In 1935, I was in grade school living in Haiku. My father would take us to Lepo Lepo or, as we learned in 1941, Kihei. It was called Lepo Lepo because it was a dusty place where the thick and hard-to-breathe air swirled from the dust storms.
Today, I live in Makena. Within two days after washing the white stone floor on the decks, there is a layer of dirt. If the cane covering the land from Puunene to Omoapio and toward Kula was no more, it would be much worse and the dust would swirl as it did in 1935.
Don't complain about cane burning until you read the Maui chapter of "Six Months in the Sandwich Islands" by Isabella Bird. She describes in detail what it was like before cane was planted from Wailuku to Haiku. She describes the isthmus this way: "Looking down upon it from Haiku, you can see nothing all day but the dense brown clouds of a perpetual sand-storm."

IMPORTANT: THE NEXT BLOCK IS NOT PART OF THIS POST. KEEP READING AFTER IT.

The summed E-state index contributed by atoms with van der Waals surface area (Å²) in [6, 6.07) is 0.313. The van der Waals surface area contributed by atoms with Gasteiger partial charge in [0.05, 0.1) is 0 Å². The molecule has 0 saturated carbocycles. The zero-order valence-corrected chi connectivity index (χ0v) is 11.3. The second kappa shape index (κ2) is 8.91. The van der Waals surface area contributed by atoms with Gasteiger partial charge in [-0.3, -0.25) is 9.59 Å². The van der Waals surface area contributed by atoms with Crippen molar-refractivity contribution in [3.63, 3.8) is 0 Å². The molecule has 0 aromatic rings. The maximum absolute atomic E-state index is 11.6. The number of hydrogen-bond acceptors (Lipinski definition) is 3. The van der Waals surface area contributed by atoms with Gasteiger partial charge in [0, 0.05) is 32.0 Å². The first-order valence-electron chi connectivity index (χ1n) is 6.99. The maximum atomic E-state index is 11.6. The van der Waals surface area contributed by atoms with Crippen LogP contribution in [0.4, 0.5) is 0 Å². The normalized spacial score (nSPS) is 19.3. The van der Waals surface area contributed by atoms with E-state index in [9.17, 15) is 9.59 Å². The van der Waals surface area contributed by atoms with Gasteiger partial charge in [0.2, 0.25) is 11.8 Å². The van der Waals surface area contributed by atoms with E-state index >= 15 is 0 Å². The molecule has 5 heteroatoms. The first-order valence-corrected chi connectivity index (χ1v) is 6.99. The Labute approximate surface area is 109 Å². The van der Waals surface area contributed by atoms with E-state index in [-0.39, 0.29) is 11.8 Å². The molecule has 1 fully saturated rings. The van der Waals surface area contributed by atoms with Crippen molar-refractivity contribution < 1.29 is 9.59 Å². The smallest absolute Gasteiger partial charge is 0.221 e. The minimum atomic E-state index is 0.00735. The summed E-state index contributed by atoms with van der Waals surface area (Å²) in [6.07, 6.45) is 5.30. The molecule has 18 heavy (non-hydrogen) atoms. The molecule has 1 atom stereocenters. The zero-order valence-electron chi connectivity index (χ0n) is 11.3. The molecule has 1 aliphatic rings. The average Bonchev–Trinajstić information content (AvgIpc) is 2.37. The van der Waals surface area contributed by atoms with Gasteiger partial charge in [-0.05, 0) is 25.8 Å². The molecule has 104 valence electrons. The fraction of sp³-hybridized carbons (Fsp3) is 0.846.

Do we want that? Will we then wish we had the cane back? Other replacement crops have been suggested but they require more frequent harvesting than cane, which is about every two years.
I respectfully suggest that if you don't like the cane smoke move to Haiku, Makawao, Kula or even Hana and continue to enjoy clear views without dust storms - as long as cane is still a Maui crop.